Ten Years Since the Ghetto Uprising
This poster, marking ten years since the Warsaw Ghetto Uprising, shows the wall of the ghetto, a memorial torch, a bloody sword, and a Star of David.
In the early 1950s, public focus was largely on the suffering and loss inflicted on the Jewish people. The Holocaust was a very sensitive topic. Many Israelis judged the European Jews harshly, believing they had been led “like sheep to the slaughter.” The survivors, on the other hand, were struggling to recover from their physical and physiological traumas and rebuild their lives.
In 1953, the Knesset legislated that Yom Hashoah, Israeli Holocaust Remembrance Day would be held on Nissan 27 (immediately after Pesach) and would be an official memorial day. The day is marked with official ceremonies which include the recitation of Kaddish, the mourner's prayer, a two-minute siren for silent reflection, and the closure of places of entertainment. In the early days, Yom Hashoah focused mainly on Jewish resistance to the Nazi occupation. In the later years, the focus shifted to the bravery of surviving the bitter war years. It is a day to remember the past and to say to the world: “Never again!”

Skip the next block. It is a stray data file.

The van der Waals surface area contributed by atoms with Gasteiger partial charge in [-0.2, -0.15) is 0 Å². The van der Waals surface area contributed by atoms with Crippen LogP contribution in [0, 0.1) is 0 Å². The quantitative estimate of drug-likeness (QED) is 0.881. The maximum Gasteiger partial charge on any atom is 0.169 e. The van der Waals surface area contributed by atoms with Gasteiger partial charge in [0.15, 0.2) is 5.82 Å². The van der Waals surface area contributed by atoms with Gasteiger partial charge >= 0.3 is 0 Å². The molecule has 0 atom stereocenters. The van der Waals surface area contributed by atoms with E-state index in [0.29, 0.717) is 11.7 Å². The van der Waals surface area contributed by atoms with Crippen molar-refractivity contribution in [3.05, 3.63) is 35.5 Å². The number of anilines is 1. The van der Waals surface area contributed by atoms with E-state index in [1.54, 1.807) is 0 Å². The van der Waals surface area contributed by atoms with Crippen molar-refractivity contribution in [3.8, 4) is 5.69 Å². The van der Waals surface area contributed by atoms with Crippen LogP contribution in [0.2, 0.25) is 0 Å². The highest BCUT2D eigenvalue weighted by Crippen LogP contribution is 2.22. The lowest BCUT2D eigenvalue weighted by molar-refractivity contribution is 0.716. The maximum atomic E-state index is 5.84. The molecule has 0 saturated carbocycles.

Yom HaShoah, Jewish Virtual Library
The Holocaust Survivors Who Fell in Israel’s 1948 War of Independence, Jewish Press, Anav Silverman, 5 May 2014
Describe this poster. What is its message?
What is the date of Israel’s Holocaust Remembrance Day? Why was this date chosen? What does it tell us about the focus on Holocaust remembrance in the years immediately after the war?
Most Holocaust survivors came to Israel with nothing, and many felt that though they were free, the challenges they faced were still daunting.
Discuss this paradox about being free yet nonetheless facing terrible hardships. (For example, living alone without many loved ones who had been murdered, leaving their homes and establishing themselves in a new country, physical and mental illness caused by the war, losing their faith in humanity.)
What do you think would have been the most difficult? Why?
Some of the soldiers that died in Israel’s War of Independence in 1948 were Holocaust survivors (see article above). Some felt that the freedom to die for their own people was more important than the fact they had already survived so much.
Stage a debate between two young men in 1947. Both are survivors and must approach their loved ones to explain why one will join the army and one will not.